As Frequency is defined as the total number of purchases, customers can buy
Monetary is defined as the amount of money the customer spent, so the customer can be a
very low spender
very high spender.
In the FrequencyandMonetary Tabs, you can track down the same behavior of the related groups, as with the Recency Tab.
RFM analysis ranks every customer in each of these three categories on a scale of 0 (worst) to 4 (best). After that, we assign an RFM score to each customer, by concatenating his numbers for Recency, Frequency, and Monetary value. Depending upon their RFM score, customers can be segregated into the following categories:
potential loyal customer
All information related to the above groups of customers, such as the number of customers, average monetary, average frequency, and average recency per group, can be found in the RFM Analysis Tab.
The RFM Matrix Tab represents a matrix, showing the number of customers, monetary sum and average, average frequency, and average recency (with breakdown by Recency, Frequency, and Monetary segments). All the values related to the first five tabs, with much more, can be found on the Details Tab, in the form of a table.
Collect your data and start exploring your customers' behavior: finding the right stability between focusing on new and existing customers is leading to brand trust and loyalty. 🙂
RFM Customer Segmentation Model - Model Scenario
Wouldn't be great to tailor your marketing strategy regarding identified groups of customers? That way, you can target each group with personalized offers, increase profit, improve unit economics, etc.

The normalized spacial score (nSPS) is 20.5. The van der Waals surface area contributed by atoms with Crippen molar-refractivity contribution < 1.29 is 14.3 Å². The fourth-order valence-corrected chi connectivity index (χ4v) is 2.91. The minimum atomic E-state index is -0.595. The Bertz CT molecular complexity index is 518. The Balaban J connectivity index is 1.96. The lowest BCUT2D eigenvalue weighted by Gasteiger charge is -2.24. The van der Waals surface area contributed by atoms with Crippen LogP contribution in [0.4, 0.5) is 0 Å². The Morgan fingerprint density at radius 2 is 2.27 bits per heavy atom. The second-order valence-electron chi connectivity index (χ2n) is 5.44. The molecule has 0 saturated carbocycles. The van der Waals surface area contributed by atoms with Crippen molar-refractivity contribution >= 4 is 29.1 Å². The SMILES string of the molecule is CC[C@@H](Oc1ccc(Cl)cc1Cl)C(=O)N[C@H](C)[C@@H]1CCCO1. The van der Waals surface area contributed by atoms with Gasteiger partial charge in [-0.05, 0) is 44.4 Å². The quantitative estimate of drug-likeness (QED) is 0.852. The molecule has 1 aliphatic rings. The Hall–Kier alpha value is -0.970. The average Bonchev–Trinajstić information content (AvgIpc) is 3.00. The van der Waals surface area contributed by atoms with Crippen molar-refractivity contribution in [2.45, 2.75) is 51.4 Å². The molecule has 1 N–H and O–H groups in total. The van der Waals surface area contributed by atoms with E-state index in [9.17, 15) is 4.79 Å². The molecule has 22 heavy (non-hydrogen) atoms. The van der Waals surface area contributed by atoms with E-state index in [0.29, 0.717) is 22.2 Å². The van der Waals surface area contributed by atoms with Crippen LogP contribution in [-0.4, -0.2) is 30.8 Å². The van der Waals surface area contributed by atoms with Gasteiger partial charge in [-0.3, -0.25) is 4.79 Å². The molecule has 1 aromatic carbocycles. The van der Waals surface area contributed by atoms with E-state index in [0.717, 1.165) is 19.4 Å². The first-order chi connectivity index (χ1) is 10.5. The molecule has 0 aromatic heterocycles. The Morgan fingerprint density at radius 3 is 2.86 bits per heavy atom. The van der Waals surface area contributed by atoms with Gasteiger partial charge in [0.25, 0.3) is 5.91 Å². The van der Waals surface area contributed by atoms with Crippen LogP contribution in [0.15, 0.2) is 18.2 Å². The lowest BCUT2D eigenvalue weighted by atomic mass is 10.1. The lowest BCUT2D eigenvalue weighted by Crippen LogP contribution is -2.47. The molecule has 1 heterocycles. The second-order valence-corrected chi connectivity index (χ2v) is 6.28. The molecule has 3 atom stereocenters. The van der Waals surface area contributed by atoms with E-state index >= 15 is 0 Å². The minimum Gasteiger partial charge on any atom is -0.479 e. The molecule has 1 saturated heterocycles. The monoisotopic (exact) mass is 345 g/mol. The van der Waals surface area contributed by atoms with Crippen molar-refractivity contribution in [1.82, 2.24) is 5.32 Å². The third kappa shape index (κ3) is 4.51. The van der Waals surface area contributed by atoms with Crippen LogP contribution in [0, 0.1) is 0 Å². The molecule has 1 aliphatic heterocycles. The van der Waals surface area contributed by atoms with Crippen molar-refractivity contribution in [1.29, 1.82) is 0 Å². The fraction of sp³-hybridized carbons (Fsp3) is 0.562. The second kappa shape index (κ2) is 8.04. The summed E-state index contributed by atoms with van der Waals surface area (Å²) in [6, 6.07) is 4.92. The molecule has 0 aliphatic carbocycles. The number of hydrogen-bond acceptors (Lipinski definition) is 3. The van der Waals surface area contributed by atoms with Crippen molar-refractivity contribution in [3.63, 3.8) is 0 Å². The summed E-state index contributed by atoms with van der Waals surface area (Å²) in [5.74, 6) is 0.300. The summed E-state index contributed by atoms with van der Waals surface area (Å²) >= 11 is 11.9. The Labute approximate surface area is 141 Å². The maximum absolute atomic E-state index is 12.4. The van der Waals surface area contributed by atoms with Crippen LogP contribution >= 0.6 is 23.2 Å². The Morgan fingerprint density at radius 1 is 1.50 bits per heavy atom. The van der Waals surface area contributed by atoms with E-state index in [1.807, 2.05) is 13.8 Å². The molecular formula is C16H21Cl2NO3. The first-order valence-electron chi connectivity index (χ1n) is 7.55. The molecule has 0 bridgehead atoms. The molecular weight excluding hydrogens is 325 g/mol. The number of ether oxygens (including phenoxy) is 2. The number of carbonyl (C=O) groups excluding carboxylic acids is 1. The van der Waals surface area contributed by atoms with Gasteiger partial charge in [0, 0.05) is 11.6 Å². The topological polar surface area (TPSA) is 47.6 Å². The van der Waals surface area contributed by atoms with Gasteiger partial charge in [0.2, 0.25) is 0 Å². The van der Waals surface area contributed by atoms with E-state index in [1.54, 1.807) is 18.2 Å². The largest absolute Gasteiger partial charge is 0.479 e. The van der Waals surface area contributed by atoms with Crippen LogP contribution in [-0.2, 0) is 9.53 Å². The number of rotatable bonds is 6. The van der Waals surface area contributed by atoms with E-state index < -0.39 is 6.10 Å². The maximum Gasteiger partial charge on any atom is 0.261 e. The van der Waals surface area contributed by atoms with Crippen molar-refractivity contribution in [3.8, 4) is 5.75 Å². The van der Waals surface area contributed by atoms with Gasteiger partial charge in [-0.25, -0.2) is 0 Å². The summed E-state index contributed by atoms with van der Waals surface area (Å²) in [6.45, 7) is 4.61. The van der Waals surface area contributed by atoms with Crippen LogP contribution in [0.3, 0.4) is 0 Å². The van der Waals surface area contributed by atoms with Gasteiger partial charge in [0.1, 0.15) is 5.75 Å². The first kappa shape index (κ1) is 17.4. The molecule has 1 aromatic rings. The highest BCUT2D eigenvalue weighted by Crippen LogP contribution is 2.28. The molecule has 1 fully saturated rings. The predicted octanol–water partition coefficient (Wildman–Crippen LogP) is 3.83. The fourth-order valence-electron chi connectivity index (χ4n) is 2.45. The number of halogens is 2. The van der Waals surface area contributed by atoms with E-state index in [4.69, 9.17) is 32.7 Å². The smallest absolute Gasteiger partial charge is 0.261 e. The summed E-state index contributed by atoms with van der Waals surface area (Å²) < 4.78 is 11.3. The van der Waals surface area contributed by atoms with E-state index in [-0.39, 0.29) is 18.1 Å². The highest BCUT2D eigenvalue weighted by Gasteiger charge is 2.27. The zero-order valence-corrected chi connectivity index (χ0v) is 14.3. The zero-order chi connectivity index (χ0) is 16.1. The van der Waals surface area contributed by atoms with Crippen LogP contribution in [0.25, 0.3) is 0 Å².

RFM Customer Segmentation Model identifies customers based on threekey factors:
Recency - how long it’s been since a customer bought something from you, or visited your website
Frequency - how often a customer buys from you, or how often he visits your website
Monetary - the average spend of a customer per visit, or the overall transaction value in a given period of time
Let's go through the RFM analysis inside Graphite. The dataset on which you will run your RFM Model must contain a time-related column, given that this report studies customer behavior over a period of time. We need to distinguish all customers, so we need an identifier variable like Customer ID. If you might have data about Customer Names, great, if not, don't worry, just select the same column as in the Customer ID field. Finally, we need to choose the numeric variable regard to which we will observe customer behavior, called Monetary (amount spent).
That's it, you are ready to run your first RFM Model. With RFM Model you can develop, sustain, or improve customer relationships, trial your product pricing, and strengthen your profitability or customer retention. In the next post, we will talk more about the model results, so stay tuned. 🙂
Time-series Forecast Model - Remove data points
Last but not least, besides adding country holidays and special events to your model, you can also delete some data points from your dataset.